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Salivary cortisol response to awakening in chronic fatigue syndrome

  • Amanda D. L. Roberts (a1), Simon Wessely (a2), Trudie Chalder (a2), Andrew Papadopoulos (a3) and Anthony J. Cleare (a4)...

Abstract

Background

There is accumulating evidence of hypothalamic–pituitary–adrenal (HPA) axis disturbances in chronic fatigue syndrome (CFS). The salivary cortisol response to awakening has been described recently as a non-invasive test of the capacity of the HPA axis to respond to stress. The results of this test correlate closely with those of more invasive dynamic tests reported in the literature; furthermore, it can be undertaken in a naturalistic setting.

Aims

To assess the HPA axis using the salivary cortisol response to awakening in CFS.

Method

We measured salivary cortisol upon awakening and 10, 20, 30 and 60 min afterwards in 56 patients with CFS and 35 healthy volunteers.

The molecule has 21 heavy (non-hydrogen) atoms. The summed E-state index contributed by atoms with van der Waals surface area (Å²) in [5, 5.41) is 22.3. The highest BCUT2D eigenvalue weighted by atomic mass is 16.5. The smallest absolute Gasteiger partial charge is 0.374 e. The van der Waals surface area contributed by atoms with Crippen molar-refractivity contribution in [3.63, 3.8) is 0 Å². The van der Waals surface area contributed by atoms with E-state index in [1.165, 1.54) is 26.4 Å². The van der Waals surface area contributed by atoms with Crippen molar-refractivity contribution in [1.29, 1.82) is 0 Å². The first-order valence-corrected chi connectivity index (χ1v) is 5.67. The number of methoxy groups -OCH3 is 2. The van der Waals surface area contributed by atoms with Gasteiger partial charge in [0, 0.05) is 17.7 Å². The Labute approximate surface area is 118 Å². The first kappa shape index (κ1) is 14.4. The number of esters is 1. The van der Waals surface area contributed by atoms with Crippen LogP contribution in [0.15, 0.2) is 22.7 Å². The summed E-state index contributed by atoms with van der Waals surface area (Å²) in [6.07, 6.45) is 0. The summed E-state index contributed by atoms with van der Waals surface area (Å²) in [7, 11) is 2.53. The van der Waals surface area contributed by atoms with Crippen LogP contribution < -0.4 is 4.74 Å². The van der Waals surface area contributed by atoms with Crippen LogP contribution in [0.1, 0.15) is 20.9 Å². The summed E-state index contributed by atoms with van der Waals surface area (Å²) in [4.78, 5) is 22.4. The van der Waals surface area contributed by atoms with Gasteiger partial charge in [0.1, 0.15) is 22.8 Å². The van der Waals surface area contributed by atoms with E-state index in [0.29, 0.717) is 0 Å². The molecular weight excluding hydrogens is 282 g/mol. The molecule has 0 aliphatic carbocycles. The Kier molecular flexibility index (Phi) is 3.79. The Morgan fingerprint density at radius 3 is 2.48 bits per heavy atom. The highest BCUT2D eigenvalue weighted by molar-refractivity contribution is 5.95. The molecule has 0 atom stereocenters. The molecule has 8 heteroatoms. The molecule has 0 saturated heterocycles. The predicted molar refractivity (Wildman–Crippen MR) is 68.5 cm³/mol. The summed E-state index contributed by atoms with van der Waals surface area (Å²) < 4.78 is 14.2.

Results

Patients had a lower cortisol response to awakening, measured by the area under the curve.

Conclusions

This naturalistic test of the HPA axis response to stress showed impaired HPA axis function in CFS.

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Copyright

Corresponding author

Dr Anthony Cleare, Department of Psychological Medicine, King's College School of Medicine and Dentistry and the Institute of Psychiatry, Weston Education Centre, Cutcombe Road, London SE5 9RJ, UK. Tel: 020 7848 5130; fax: 020 7848 5408; e-mail: a.cleare@iop.kcl.ac.uk

Footnotes

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Declaration of interest

None. Funding detailed in Acknowledgements.

Footnotes

References

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Salivary cortisol response to awakening in chronic fatigue syndrome

  • Amanda D. L. Roberts (a1), Simon Wessely (a2), Trudie Chalder (a2), Andrew Papadopoulos (a3) and Anthony J. Cleare (a4)...
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